African Stock Market March 2016: Bull rules, Egyptian equities rewards local investors with 22.4% gains

LAGOS, Nigeria, Capital Markets in AfricaThe Federal Reserve’s dovish stance on U.S. interest rates and a rebound in commodity prices fuelled an African-market rally in March, leading currencies to record monthly gains against the dollar. African equity market performance measured by country equity benchmark index returns ended in positive for the month, with eleven gainers and seven losers on the local currency basis. March’s average return of 2.3 percent was recorded across eighteen African stock indices. In addition, among the eighteen equity market Tanzania equity market (measured by DSE All Share index) was the worst performer after losing 8.6 percent to end at 2172.97 points.

Looking at the green zone, Egyptian Exchanges (measured by EGX30 Index) topped the positive table by adding 22.4 percent or 1378.06 points to end at 7524.99 points.  The equity market capitalization added EGP 14.4 billion (about US$1.62 million) to close at EGP 407. 481 billion relative to the end of February trading sessions’ market capitalization of EGP 393.098 billion. This positive return was as a result of strong earnings reported by corporates in the banking and real-estate as well as central bank’s devaluation of Egyptian pound against the US dollar and promise to move to a more flexible exchange regime.

South Africa’s Johannesburg All-Share was the third best performer by gaining 5.7 percent to settled at 52,250.28 points. The equity market capitalization ended at ZAR 10.98 trillion after adding KES 533 billion (c.US$36.31 billion) from the market capitalization of ZAR 10.47 trillion recorded at the end of previous month trading session.

Kenya’s Nairobi Securities Exchange All-Share occupied the fifth position gaining 3.8 percent to settled at 147.44 points. The equity market capitalization ended at KES 2,084 from the market capitalization of KES 2,008 billion recorded in January. While Nigeria equities market closed at 25,306.22 levels after adding 3.0 percent and the market capitalization ended at NGN 8.8 trillion having gained NGN 240 billion (US$1.2 billion) relative to end of February’s market capitalization of NGN 8.5 billion.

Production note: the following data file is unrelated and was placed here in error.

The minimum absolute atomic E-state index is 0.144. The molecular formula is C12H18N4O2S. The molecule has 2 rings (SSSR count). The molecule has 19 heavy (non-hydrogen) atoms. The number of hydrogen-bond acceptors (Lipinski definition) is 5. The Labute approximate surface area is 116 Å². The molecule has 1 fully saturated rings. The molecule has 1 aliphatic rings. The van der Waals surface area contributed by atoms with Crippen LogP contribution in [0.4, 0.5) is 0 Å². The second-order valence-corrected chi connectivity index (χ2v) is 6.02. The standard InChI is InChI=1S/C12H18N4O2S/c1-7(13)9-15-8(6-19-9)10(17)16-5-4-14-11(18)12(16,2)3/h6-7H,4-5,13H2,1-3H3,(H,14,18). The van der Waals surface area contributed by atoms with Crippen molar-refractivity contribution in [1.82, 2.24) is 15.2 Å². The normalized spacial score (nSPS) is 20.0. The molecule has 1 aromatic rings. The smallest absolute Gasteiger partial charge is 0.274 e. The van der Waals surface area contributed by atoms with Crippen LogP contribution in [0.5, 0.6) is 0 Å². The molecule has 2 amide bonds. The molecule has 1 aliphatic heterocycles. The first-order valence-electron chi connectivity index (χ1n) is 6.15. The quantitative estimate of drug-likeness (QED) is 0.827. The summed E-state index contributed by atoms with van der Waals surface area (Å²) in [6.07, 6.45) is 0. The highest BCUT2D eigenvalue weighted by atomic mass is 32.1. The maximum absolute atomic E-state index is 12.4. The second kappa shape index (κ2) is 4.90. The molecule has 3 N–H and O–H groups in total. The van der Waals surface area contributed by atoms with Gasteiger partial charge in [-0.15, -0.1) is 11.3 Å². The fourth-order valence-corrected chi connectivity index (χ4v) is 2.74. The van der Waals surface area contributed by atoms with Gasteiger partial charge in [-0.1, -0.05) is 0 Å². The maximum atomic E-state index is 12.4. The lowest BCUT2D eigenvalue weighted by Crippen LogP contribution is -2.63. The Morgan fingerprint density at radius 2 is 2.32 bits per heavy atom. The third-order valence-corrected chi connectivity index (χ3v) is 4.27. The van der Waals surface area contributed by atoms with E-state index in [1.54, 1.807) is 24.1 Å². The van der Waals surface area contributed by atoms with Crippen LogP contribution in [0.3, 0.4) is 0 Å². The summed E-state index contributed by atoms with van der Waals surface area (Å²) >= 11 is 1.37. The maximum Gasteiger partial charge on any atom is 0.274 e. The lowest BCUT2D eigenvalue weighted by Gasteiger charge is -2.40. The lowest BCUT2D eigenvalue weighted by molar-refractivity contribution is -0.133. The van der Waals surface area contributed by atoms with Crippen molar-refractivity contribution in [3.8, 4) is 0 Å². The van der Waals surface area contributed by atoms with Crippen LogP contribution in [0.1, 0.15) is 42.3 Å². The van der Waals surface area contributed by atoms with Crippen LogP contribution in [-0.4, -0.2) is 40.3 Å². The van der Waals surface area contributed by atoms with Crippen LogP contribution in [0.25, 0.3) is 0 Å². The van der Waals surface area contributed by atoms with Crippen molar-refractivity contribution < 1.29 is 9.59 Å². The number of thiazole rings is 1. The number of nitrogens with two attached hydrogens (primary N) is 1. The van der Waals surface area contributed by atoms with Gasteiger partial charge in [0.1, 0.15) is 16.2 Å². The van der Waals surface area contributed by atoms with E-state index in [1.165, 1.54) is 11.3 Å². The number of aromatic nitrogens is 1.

Looking it from the quarterly return basis for local investor, African equity performance ended on neutral market sentiment, with 9 gainers and 9 losers for the first quarter (Q1) against positive market sensitive recorded at fourth quarter (Q4, 2015). Namibia stock exchange was the top performer, by adding 14.6 percent in Q1 against 13.1% in March while Zimbabwe stock markets was crowned the biggest loser in Q1, by shredding off 15.0 percent to settle at 97.61 points.


From the foreign investor viewpoint, African equity rewarded them with an average of 4.4 percent (on a 1 month return basis) and 0.5 percent in Q1. This is attributed to stability most of the African currencies against the US Dollar in March, for instance South African rand and Malawian Kwacha have appreciated by 7.11 percent and 8.02 percent respectively against the US Dollar. The FTSE ASEA Pan Africa Index and the S&P All Africa Index both grew by 3.4 (but lost 3.1 percent in Q1) percent and 11.7 percent (gained 7.1 percent in Q1) respectively in March. The MSCI African Markets Index to a 15.6 percent advance, the most since May 2009.

In comparison with other equity markets, African equity market over performed against major developed and emerging equity markets.  For instance, the S&P 500 index (+6.60 in March and +0.77 percent in Q1), the UK FTSE 100 index (+4.50 percent and -3.60 percent in March and Q1 respectively) and Hong Kong index (-13.27 percent in March and -5.27 percent in Q1). However, it underperformed the Brazilian equity markets which recorded 26.43 year-to-date return on dollar basis.

The best performing market year-to-date for foreign investors was the Namibian equity market with a year-to-date return of 20.9 percent (measured by FTSE/Namibia Overall return) out of which about 6.2 percent is due to the strengthening of Namibian dollar kwacha against the US dollar.  This is followed by the BRVM and Tunisia equity markets recording year to date returns of 9.6 percent (measured by the BRVM Composite Index) and 8.8 percent (measured as the Tunis All Share Index) respectively.

The S&P All Africa index is a comprehensive benchmark for the African market, covering companies listed in 13 countries: Botswana, Côte d’Ivoire, Egypt, Ghana, Kenya, Mauritius, Morocco, Namibia, Nigeria, South Africa, Tunisia, Zambia and Zimbabwe plus companies listed in developed markets that derive the majority of their revenue from the African continent.

  • The FTSE ASEA Pan Africa Index Series represents the performance of eligible securities listed on ASEA (African Securities Exchanges Association) member exchanges. It is a free float market capitalisation weighted index series constructed from securities domiciled in the almost eighteen countries.
  • BRVM Bourse is the regional stock exchange for eight West Africa countries: Benin, Burkina Faso, Guinea-Bissau, Cote d’Ivoire, Mali, Niger, Senegal and Togo. 


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